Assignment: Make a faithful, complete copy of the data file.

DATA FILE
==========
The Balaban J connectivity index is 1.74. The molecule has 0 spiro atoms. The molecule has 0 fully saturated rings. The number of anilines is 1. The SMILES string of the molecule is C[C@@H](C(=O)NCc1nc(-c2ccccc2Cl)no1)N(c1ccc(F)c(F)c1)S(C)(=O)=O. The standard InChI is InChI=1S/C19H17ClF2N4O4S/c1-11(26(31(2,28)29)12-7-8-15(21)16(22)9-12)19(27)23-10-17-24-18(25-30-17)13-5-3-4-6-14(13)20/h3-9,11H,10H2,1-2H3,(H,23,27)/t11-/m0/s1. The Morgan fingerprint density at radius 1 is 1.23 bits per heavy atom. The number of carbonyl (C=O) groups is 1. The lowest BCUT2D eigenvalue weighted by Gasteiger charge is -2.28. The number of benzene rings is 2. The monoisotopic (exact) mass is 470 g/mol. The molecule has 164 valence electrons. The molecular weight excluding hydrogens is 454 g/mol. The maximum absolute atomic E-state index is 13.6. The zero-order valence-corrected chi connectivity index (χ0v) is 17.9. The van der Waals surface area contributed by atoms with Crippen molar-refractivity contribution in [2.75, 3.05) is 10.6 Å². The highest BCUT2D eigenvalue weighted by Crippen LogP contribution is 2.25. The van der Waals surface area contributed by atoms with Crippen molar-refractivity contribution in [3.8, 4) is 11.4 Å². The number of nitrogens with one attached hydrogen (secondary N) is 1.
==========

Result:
The Balaban J connectivity index is 1.74. The molecule has 0 spiro atoms. The molecule has 0 fully saturated rings. The number of anilines is 1. The SMILES string of the molecule is C[C@@H](C(=O)NCc1nc(-c2ccccc2Cl)no1)N(c1ccc(F)c(F)c1)S(C)(=O)=O. The standard InChI is InChI=1S/C19H17ClF2N4O4S/c1-11(26(31(2,28)29)12-7-8-15(21)16(22)9-12)19(27)23-10-17-24-18(25-30-17)13-5-3-4-6-14(13)20/h3-9,11H,10H2,1-2H3,(H,23,27)/t11-/m0/s1. The Morgan fingerprint density at radius 1 is 1.23 bits per heavy atom. The number of carbonyl (C=O) groups is 1. The lowest BCUT2D eigenvalue weighted by Gasteiger charge is -2.28. The number of benzene rings is 2. The monoisotopic (exact) mass is 470 g/mol. The molecule has 164 valence electrons. The molecular weight excluding hydrogens is 454 g/mol. The maximum absolute atomic E-state index is 13.6. The zero-order valence-corrected chi connectivity index (χ0v) is 17.9. The van der Waals surface area contributed by atoms with Crippen molar-refractivity contribution in [2.75, 3.05) is 10.6 Å². The highest BCUT2D eigenvalue weighted by Crippen LogP contribution is 2.25. The van der Waals surface area contributed by atoms with Crippen molar-refractivity contribution in [3.8, 4) is 11.4 Å². The number of nitrogens with one attached hydrogen (secondary N) is 1.